Black’s Law doesn’t start with a crazy flashforward or a steamy love scene. It starts with a black screen and a dictionary entry saying “AB Initio: Latin from the first act, or meaning from the start” and then we’re back to black. Suddenly, it bursts into song. An energetic, propulsive one. And it stops when an alarm rings. Our heroine, Sandra, is waking up in the soft light of sunrise at 5.30. She’s wearing modest clothes in a not so modest apartment. Then she goes out: we’re in the vibrant and awesome city of New York and the song kicks in again. She takes the subway, she’s lost, she buys a banana and she finally arrives at her destination at 6.44: “The Mother Court”. It’s her first day. She wanted to be the first to arrive and she is. It’s a standard, modest but efficient start that tells us two things: this show is mostly about Sandra Black, as Grey’s Anatomy focused heavily on Meredith Grey early on -though there’s no voice over here- and also that the writer is not looking to replicate a Shondaland formula that may have been overused by now. Smart move? Only time will tell. That’s where I am conflicted the most: as a huge Shonda Rhimes fan, I was looking for something splashy and it turns out to be a regular legal drama, less soapier than expected but character-driven of course. It’s a good one, it seems. Not at a The Good Wife level, but still. Is it what ABC viewers want? Isn’t it a bit disappointing? Well. Now you know what to expect.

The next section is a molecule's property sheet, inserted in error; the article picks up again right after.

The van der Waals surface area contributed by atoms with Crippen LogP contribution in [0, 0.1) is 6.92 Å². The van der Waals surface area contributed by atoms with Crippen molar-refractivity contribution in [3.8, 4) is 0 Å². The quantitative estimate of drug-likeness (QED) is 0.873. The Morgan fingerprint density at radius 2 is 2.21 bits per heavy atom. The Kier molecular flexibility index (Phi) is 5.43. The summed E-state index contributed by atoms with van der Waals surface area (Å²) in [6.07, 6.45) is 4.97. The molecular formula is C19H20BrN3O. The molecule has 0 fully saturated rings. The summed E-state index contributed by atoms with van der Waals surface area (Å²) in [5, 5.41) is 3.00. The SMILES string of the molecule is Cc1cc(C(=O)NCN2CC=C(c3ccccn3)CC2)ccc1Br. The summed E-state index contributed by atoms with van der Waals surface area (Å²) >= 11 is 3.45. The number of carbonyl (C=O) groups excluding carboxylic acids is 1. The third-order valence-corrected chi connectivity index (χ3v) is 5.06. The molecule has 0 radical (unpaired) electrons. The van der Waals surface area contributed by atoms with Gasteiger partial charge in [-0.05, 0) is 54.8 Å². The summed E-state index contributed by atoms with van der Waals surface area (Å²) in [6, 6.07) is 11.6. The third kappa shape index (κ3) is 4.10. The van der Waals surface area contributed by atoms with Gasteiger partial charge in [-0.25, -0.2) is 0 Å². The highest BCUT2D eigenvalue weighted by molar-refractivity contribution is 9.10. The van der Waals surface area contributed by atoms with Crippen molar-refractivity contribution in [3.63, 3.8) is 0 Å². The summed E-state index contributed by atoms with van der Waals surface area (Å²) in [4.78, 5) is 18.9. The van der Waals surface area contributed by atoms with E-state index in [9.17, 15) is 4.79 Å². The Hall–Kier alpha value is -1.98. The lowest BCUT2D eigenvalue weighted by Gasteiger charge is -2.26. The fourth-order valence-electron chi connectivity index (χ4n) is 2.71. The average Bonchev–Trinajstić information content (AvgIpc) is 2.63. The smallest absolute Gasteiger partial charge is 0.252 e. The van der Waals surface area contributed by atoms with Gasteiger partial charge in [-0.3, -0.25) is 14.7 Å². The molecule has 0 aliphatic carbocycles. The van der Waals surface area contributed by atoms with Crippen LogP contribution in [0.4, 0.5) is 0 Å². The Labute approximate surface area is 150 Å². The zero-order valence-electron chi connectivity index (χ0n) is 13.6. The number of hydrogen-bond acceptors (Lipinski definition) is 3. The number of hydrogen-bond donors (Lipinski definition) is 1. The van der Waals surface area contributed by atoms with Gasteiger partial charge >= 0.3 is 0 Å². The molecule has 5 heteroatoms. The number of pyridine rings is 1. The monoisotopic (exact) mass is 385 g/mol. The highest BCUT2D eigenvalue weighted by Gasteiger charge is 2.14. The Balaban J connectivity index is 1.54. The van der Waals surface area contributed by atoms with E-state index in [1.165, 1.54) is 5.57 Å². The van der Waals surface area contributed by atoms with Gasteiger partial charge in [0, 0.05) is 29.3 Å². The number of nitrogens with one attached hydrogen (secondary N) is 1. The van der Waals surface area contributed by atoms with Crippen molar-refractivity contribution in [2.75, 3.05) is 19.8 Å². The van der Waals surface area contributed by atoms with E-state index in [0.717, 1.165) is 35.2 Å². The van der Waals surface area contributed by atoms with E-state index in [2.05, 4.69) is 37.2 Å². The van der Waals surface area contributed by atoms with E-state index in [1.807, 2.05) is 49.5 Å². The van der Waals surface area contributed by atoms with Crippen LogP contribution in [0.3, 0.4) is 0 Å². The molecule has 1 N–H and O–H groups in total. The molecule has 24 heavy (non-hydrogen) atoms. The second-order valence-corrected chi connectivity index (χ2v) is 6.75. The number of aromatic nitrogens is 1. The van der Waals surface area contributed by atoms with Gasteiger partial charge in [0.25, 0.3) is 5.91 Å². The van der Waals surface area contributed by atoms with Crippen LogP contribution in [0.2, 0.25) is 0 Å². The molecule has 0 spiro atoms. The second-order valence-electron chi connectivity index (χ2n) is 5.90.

So, we’re exposed to three main cases in this first episode, which is a lot and doesn’t leave much space to the personal stories of our main characters, though we learn a thing or two about them through the way they handle the situations they’re in. It’s a big ensemble. There are 10 regulars. 6 young lawyers in their thirties. 3 of them are prosecutors. The other 3 are public defenders. They have 4 bosses in their fifties. We meet all of them in the first few pages in a classic Shonda Rhimes’ way that always works. You can already feel the competition mounting. That’s where the show is really smart. There’s not only a competition between the prosecutors or between the public defenders to take the best case or to make the best impression, but there’s also the promise of new battles every week between the prosecutors and the public defenders that are facing each others in court. In general, legal dramas are about the lawyers of one firm and they work together. Here, there is no firm and there is no working together. At least for now. Then love and friendships will complicate things. And we can’t wait to get there! There’s frustration when the pilot ends -without any cliffhanger by the way- but a good one. We can feel great things are coming up but we’re not there yet. In the era of Peak TV, let’s just hope people will give it a chance and a bit of patience.